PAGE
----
Throughout United States history, we learn about various important people who left a mark to this country. One of the outstanding icons of the nineteenth century Indian defiance of American expansion was Sitting Bull. He led his Lakota people from their prime mid nineteenth century. Which led to the decline of their culture in the face of superior technology and as well as the increasing numbers of the whites.
His story begins in a village a few miles below where it is now present-day Bullhead, South Dakota. For the first years of his life he lived an “active and vigorous life”, giving him his reputation of a viable leader early on. As Sitting Bull grew older, the warrior aspect of male life came more into play. At the age of fourteen, the young boy “learned his lessons well” and joined a mounted war party, in which he was responsible for “picking out the enemy” and “charged at the rival warrior” and struck him with his coup stick.1 Word of his heroic deed quickly spread around his village leading to him being dubbed Sitting Bull. This was done by his father, Jumping Bull, who said his son was like a “beast that the Lakota respected…for its tenacity.”
With time Sitting Bull became the Chief of Hunkpapa in 1857, due his common sense and demonstration of his abilities as a warrior, and leader. He was often tested in his abilities when it came to dealing with the whites. He dwelled with the whites along the Powder River in Wyoming, where he learned their combat methods and was left in awe of their weapons. The year of 1867 the whites traveled to Lakota territory in hopes of making a treaty that limited the Lakota into what is present day western South Dakota.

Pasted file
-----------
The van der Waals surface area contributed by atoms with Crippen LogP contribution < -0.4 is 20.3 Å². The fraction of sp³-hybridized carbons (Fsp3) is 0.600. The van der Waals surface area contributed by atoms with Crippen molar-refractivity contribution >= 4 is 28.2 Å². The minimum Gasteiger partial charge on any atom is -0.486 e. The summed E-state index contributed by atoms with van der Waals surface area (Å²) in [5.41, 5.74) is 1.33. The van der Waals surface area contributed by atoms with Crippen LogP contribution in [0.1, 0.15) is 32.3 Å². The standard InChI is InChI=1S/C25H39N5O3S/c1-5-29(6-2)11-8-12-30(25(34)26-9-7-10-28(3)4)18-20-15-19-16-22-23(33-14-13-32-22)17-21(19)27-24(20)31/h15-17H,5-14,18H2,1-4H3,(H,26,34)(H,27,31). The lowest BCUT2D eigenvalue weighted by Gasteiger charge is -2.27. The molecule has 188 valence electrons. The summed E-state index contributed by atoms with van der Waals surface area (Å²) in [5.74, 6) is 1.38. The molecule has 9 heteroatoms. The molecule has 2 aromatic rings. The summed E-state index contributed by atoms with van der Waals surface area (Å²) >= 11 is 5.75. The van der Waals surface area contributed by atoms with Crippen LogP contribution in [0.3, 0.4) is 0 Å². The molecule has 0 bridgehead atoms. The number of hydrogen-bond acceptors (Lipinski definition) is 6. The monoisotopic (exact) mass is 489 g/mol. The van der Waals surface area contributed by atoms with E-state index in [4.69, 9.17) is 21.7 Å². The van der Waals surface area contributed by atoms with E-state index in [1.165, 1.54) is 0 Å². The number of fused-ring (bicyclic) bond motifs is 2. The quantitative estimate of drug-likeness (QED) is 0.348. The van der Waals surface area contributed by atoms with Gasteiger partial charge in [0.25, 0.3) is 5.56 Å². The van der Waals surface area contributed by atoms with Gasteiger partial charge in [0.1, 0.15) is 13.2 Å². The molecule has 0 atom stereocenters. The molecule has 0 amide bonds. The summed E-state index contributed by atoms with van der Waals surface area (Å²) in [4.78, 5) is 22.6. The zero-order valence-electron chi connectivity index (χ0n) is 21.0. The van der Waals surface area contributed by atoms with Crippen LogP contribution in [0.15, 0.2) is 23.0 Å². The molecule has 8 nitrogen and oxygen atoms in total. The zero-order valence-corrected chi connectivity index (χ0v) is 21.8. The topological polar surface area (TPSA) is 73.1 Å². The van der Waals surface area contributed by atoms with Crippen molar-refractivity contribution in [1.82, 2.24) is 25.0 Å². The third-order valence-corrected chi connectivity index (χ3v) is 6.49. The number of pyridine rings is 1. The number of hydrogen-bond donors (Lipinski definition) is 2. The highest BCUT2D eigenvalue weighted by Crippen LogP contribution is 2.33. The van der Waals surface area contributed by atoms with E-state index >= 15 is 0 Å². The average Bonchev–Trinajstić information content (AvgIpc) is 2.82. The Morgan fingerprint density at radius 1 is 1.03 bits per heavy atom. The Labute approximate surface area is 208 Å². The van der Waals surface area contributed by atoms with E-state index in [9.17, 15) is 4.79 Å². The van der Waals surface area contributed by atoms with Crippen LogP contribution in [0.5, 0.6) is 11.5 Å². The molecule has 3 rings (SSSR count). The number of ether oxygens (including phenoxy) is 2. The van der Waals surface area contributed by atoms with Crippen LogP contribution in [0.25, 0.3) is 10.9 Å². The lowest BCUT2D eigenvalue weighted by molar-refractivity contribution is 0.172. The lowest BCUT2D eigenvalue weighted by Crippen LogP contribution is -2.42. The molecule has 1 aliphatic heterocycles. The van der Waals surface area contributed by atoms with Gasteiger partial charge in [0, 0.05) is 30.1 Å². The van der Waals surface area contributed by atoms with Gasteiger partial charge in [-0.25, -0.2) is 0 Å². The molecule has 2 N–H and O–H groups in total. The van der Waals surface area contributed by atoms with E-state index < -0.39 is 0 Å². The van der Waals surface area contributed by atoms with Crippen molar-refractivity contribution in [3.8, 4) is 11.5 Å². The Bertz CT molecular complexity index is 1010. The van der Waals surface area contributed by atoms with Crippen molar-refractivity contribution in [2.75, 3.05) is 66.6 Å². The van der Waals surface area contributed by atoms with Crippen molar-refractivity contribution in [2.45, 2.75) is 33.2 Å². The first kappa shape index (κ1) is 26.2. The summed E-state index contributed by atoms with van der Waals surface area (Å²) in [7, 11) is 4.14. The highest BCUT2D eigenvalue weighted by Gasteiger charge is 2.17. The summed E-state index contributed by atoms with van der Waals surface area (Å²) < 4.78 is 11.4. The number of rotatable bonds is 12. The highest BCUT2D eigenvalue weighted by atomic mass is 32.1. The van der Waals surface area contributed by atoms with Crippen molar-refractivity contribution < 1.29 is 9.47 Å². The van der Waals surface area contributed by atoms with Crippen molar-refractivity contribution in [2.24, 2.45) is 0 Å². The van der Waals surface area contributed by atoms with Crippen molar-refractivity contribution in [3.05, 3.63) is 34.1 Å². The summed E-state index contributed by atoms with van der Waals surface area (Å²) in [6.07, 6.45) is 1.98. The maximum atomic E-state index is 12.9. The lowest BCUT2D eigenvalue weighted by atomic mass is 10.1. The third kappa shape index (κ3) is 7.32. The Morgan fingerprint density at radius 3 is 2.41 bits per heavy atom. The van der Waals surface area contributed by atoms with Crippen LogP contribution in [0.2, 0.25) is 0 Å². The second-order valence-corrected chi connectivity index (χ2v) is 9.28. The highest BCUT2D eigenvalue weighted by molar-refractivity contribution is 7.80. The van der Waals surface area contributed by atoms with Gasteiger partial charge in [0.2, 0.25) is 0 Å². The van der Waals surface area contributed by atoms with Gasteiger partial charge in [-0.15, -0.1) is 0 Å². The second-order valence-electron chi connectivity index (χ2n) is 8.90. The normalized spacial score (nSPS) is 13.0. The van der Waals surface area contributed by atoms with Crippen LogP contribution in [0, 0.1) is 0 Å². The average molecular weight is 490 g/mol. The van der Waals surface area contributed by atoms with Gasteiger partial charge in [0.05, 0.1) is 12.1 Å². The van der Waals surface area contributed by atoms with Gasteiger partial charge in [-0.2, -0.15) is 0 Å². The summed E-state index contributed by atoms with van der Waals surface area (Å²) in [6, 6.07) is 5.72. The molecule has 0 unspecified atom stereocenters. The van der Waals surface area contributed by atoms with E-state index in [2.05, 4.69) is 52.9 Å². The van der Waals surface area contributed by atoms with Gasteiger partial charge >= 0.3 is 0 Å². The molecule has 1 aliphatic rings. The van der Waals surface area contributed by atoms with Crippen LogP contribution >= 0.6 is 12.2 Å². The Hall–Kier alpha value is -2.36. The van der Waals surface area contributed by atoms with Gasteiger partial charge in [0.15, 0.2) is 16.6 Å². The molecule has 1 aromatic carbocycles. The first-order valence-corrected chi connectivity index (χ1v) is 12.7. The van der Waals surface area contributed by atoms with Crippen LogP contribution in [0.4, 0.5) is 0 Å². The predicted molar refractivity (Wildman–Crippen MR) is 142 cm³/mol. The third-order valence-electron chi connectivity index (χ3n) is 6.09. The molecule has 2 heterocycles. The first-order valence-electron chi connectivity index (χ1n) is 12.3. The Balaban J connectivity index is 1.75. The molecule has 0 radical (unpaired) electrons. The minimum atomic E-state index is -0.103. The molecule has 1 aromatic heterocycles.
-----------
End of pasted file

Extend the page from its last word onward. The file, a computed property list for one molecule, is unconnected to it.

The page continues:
Although, Sitting Bull was against the treaty, other Lakota had made their mark on the paper, which lead to the Treaty of 1868.Sitting Bull was a great military and spiritual leader during the Sioux war. The war was between the US government and the Sioux, Lakota and Cheyenne. The US desired the black hills of Dakota, due to the discovery of gold, the Sioux resisted. Even, with the US ransacking their villages, it was no match for the combined forces of Sitting bull and Crazy Horse. After the battles of Little big Horn and Rosebud, the Lakota where forced under military control. Except for those who were able to get away with Sitting bull and go north, which lead to them seeking refuge in Canada. They stayed in Canada for about four and a half years. Following the destruction of the bison herds the Lakota in exile where facing hard times. With time sitting bulls band dwindled down as they reunited with relatives. After months of communication with Canadian Officials and US Army messengers, “Sitting bull led his remaining band back to the United States in July 1881 and formally surrendered.”
In conclusion, once Sitting Bull had surrendered there were conflicts between US officials and agencies on as to where they should place Sitting bull, due to the fact that he was a great influence among his people.